Goal success or failure

Study finds how consumers respond to an initial slip
is key to long-term outcome

Yael Zemack-Rugar
Marketing assistant professor Yael Zemack-Rugar
focuses her research on various contexts of
sequential choice in a project with Pamplin
marketing professor David Brinberg and Canan Corus
of Pace University.

Eat better. Get fit. Save money. Months after New Year’s, how are you and your resolutions doing?

Despite our vows, many of us succumb to some temptations some of the time — we eat the donut or buy the pricey designer jeans — but whether we end up failing at our larger goals, researchers say, depends on what happens next.

“After all, one does not become obese from one donut, nor does one fall into severe debt from one impulsive purchase,” says assistant professor of marketing Yael Zemack-Rugar.

“Almost every choice consumers make is made in the context of a previous choice,” she argues. “Yet, much consumer research looks at choices in isolation, exploring only ‘one-shot’ effects.”

Zemack-Rugar, whose research focuses on various contexts of sequential choice, says how consumers respond to failure is the key to understanding the long-term impact of such failure.

“For example, when individuals have a dieting goal but end up eating a tempting donut at the morning meeting, they have two choices: course correct by carefully monitoring their intake for the rest of the day, or give up on the goal entirely.

“Those who course correct may suffer less of the negative long-term consequences of the initial failure. Those who do not course correct may be more at risk for obesity, debt, and the like.”

The "what-the-hell" effect

Zemack-Rugar headed a research project, in collaboration with Canan Corus (Ph.D., MKTG ’08), of Pace University, and Pamplin marketing professor David Brinberg, examining consumer behavior following an initial self-control failure.

Scholars, she notes, have dubbed the choice to give up on the goal following an initial failure the “what-the-hell” effect — individuals think, “What the hell, my dieting goal is already shot for the day, I may as well enjoy dessert for lunch!”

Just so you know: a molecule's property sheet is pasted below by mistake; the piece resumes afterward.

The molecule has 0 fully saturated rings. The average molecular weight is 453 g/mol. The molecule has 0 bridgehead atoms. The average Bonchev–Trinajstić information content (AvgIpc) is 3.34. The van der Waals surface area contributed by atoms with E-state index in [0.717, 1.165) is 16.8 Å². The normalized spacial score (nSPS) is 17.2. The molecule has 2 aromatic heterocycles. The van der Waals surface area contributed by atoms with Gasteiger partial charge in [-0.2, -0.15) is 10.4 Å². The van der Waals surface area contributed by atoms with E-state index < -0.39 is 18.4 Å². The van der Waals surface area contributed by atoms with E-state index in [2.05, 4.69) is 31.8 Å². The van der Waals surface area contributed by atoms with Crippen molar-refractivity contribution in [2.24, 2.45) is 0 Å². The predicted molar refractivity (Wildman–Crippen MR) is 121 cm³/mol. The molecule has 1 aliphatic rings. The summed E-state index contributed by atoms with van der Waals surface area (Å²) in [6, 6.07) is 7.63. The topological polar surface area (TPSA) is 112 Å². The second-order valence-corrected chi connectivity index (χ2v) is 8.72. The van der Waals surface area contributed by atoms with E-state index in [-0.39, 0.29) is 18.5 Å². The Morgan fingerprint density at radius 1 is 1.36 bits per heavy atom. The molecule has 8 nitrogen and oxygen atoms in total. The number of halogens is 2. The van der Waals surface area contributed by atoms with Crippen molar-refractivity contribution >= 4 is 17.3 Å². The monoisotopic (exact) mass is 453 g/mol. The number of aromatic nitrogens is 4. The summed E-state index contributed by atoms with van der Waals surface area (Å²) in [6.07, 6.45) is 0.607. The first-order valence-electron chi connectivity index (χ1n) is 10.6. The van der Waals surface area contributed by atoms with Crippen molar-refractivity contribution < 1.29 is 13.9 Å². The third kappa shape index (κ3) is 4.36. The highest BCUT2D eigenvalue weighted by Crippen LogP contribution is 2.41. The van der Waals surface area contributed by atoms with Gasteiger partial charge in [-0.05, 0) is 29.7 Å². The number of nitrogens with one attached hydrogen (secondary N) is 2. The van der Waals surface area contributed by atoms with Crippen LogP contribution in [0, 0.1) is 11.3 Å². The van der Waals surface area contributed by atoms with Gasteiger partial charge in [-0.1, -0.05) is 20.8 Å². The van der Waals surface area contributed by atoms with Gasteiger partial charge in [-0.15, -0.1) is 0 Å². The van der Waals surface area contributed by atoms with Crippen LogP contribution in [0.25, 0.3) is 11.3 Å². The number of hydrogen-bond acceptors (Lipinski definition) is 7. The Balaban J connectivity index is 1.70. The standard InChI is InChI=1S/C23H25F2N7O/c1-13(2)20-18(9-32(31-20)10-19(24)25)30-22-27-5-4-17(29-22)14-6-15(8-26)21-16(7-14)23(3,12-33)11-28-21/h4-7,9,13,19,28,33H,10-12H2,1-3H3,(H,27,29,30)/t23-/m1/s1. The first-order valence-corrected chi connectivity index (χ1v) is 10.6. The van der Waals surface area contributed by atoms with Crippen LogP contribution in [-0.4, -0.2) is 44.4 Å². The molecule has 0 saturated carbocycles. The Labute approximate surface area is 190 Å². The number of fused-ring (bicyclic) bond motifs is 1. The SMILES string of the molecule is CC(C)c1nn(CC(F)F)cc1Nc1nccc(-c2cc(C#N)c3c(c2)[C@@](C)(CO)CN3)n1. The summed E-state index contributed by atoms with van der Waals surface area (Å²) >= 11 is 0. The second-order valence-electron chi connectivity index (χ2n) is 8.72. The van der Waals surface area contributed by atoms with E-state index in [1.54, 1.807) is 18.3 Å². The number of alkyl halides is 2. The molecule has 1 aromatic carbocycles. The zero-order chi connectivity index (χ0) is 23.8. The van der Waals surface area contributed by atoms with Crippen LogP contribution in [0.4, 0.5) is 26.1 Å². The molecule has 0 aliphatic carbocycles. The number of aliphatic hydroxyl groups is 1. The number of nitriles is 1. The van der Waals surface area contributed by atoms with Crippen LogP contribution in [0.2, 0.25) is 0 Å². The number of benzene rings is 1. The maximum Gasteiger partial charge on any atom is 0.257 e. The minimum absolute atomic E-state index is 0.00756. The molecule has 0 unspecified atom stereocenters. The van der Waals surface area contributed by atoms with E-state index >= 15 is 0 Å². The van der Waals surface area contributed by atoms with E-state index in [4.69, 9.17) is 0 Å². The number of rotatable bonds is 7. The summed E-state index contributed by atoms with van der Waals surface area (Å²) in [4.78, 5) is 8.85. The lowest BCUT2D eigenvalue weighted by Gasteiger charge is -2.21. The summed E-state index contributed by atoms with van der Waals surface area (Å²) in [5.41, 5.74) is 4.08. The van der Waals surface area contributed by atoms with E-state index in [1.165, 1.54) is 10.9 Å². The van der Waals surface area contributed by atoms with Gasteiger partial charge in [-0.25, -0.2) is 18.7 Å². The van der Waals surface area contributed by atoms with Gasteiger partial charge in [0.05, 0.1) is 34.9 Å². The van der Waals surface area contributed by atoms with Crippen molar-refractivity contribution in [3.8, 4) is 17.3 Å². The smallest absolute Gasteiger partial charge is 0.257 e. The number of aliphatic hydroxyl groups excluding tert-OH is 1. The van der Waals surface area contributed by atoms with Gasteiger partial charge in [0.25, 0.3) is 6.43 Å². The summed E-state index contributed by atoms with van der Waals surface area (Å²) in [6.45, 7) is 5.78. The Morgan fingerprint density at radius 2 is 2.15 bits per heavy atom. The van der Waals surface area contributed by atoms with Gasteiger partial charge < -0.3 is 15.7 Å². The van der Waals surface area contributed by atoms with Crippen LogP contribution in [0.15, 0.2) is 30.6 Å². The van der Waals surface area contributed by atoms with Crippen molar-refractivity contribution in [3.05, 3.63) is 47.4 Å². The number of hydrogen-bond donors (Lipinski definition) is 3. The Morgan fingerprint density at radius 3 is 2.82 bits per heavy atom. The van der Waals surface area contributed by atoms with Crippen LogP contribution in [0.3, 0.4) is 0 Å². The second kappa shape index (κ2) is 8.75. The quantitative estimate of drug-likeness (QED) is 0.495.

Says Zemack-Rugar: “Our research shows that the tendency to enact the what-the-hell effect versus course correction is a consistent one. This is a decision we make not only within a given goal or situation, such as eating, but also across situations. This means that once we fail, if we tend to ‘what-the-hell’ regarding our dieting goal, we will also tend to do so regarding our budgeting, academic, and even honesty goals.”

Response to failure diagram

In a series of studies, she and her co-authors confirm that people respond to failure consistently, across time and domains. The researchers identify a set of key cognitive and emotional responses to initial failure that jointly predict post-failure behavior and develop a scale that captures these emotions and cognitions.

“Our scale can be used to predict who is likely to try harder to achieve their goal following failure and who is more likely to adopt the what-the-hell approach and give up on their goal.”

Improving sequential self-control

The scale also provides useful tools for consumers or consumer advocates and programs to improve sequences of consumer choice and avoid the what-the-hell effect.

“For example,” she says, “providers of weight management services can use the scale to help members determine how they are likely to respond to an initial failure at their dieting goals and assist them in staying focused or getting back on track. Financial education services can use the scale to identify and help clients who are likely to adopt the what-the-hell response after an initial failure in staying on budget.”

Zemack-Rugar adds: “One of the things the scale teaches us is that setting goals with a longer time frame (weekly or monthly) is more likely to help us course correct after an initial failure than framing goals in the short term (daily). Such programs can train consumers to think about their goals in new ways, thus helping them stay on track.”

Staying on track is important, as consumers commonly fail to attain goals that require sequential self-control. Studies have found that 80 percent of smokers resume smoking and 80 percent of dieters gain their weight back. Failure at sequential self-control can have significant consequences, she says, citing as examples, the “massive amounts of debt” American consumers owe and the nation’s obesity epidemic. “Our research extends the field’s understanding of sequential self-control behavior.”

The article, “The ‘Response-to-Failure’ Scale: Predicting Behavior Following Initial Self-Control Failure,” was published recently in the Journal of Marketing Research.

Virginia Tech Pamplin College of Business Virginia Tech Pamplin College of Business Magazine Spring 14

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